The symptoms of lip cancer can be similar to those of other conditions, so it is important to see a doctor or dentist about any unexplained lesions or bleeding from the lips. Even if the person does not have cancer, they may need treatment for an injury or infection.

The early signs of lip cancer may be subtle. As the cancer grows and spreads, it may resemble a large wound or injury. Some things to look for include:

  • any growth on the lips, especially if it is discolored
  • a wound on the lips, especially if it appears for no reason
  • bleeding or crusty spots on the lips
  • wounds that change the shape or size of the lips
  • unexplained swelling on the lips, tongue, or mouth

A growth on the lips does not have to look like these pictures to be cancerous.

Researchers estimated that, in 2020, there were 377,713 new cases of lip and oral cavity cancer globally.

According to the National Cancer Institute (NCI), rates of lip cancer in the U.S. declined in the 30 years between 1992 and 2019 from 1.5 cases per 100,000 persons to 0.6 cases per 100,000 persons. The rate of decline slowed between 2008 and 2019, remaining roughly the same.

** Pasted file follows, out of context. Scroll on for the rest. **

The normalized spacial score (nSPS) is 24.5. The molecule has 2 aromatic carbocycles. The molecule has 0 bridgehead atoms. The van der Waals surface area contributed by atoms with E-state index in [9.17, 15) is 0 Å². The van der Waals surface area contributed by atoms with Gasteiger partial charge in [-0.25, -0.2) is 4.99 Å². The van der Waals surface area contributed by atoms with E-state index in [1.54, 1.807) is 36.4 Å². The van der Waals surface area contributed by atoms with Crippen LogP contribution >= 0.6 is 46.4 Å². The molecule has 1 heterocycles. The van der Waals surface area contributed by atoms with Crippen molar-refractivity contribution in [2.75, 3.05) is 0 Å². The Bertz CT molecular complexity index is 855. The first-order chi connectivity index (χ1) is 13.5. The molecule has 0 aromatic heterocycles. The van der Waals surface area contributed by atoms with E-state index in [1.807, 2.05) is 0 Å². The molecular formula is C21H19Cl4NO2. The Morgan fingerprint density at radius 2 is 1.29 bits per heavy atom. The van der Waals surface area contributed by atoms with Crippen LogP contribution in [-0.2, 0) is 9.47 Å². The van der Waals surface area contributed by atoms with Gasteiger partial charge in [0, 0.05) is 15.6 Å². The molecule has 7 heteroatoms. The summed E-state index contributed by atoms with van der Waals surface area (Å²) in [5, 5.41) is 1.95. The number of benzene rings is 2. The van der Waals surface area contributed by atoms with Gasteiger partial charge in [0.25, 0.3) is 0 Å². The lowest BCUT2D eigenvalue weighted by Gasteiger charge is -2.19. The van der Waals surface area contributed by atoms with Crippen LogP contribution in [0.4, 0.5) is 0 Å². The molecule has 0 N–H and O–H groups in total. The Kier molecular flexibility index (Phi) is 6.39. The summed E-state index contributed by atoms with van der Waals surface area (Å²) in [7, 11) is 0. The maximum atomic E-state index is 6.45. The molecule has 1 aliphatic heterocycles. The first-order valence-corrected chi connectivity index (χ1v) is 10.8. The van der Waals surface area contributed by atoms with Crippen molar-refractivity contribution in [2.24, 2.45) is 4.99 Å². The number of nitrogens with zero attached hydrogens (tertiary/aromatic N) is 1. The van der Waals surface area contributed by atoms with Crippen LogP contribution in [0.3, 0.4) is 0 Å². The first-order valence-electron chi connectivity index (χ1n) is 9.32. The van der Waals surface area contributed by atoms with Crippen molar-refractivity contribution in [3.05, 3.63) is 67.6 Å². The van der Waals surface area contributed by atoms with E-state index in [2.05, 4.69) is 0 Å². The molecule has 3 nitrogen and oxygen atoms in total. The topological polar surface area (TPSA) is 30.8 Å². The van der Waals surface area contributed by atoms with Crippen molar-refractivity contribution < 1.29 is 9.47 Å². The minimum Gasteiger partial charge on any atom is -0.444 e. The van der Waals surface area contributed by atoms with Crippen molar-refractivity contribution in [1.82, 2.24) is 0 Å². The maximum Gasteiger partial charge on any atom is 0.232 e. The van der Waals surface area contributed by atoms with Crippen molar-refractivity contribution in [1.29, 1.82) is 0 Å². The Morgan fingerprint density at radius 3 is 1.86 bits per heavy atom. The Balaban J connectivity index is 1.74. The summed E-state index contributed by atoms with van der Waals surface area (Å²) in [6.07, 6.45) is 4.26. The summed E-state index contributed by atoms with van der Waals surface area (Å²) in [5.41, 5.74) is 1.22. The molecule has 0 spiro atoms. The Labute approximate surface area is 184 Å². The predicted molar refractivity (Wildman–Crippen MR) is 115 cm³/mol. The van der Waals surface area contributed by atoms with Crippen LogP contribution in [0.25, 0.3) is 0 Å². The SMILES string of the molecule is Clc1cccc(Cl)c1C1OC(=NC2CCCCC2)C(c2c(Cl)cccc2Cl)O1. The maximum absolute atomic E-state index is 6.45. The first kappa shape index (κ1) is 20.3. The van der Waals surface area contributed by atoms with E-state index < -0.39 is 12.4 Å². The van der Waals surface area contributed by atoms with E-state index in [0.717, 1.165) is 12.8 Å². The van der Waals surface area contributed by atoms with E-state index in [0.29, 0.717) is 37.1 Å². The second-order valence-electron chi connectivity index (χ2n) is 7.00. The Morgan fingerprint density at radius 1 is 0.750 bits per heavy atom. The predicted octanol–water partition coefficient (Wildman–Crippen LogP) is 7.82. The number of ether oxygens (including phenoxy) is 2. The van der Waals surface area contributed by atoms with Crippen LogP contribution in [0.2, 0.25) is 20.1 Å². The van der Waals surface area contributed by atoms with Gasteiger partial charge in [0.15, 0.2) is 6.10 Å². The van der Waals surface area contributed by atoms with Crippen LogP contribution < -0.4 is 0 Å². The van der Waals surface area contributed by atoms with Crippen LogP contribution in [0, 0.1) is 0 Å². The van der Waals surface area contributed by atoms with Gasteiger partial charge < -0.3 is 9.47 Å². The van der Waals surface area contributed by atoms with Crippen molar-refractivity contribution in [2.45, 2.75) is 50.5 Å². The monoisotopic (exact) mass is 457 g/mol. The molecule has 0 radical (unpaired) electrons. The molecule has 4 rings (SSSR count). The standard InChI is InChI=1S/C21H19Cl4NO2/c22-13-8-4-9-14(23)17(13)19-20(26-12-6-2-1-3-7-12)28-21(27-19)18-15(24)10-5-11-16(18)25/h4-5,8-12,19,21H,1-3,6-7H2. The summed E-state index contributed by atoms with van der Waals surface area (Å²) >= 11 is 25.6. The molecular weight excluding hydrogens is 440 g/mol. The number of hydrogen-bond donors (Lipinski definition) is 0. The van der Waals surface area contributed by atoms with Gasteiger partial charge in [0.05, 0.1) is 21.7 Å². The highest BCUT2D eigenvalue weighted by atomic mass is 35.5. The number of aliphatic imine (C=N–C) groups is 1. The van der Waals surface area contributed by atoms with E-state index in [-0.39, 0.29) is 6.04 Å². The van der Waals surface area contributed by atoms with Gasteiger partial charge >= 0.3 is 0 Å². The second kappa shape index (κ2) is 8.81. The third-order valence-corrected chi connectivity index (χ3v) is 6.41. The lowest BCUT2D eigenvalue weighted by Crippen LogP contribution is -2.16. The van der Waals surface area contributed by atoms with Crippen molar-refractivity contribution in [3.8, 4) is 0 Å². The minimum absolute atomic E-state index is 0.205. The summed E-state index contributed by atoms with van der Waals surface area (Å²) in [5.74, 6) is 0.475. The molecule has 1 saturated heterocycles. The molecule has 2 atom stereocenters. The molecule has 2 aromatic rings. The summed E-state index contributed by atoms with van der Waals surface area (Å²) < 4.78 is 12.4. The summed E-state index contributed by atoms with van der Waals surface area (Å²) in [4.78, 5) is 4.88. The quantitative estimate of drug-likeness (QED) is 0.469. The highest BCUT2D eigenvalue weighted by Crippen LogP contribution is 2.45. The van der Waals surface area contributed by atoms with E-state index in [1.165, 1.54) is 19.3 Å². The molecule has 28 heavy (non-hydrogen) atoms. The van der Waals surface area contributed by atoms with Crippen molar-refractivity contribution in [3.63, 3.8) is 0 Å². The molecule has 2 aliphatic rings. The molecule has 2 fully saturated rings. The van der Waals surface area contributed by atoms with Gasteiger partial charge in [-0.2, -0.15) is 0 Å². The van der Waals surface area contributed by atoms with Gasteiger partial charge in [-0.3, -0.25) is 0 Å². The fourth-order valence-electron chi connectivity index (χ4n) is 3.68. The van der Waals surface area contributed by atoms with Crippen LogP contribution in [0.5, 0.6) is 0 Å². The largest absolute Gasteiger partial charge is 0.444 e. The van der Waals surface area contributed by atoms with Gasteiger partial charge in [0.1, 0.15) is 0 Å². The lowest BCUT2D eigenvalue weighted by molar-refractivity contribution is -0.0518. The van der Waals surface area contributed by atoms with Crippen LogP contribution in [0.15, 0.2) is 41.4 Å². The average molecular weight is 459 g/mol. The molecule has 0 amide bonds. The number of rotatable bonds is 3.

Based on data from 2017-2019, the NCI predicts that about 0.1% of men and women will receive a diagnosis of lip cancer at some point in their life.

A person should consult a doctor or dentist about any unusual changes to their lips or mouth, particularly lumps or other lesions that do not get better on their own.

Regular visits to the dentist increase the likelihood of detecting lip and other types of oral cancer early. It is especially important for people with a higher risk of developing lip cancer to have regular dental checkups.

If a dentist suspects or discovers lip cancer, the person needs to book an appointment with another healthcare professional. A doctor can help diagnose lip cancer and work with the person to develop an appropriate treatment plan.

A doctor typically begins a diagnosis by reviewing a person’s symptoms, medical history, and risk factors. They may ask about:

  • the family history of cancer and other diseases
  • tobacco or alcohol consumption
  • previous or current medical conditions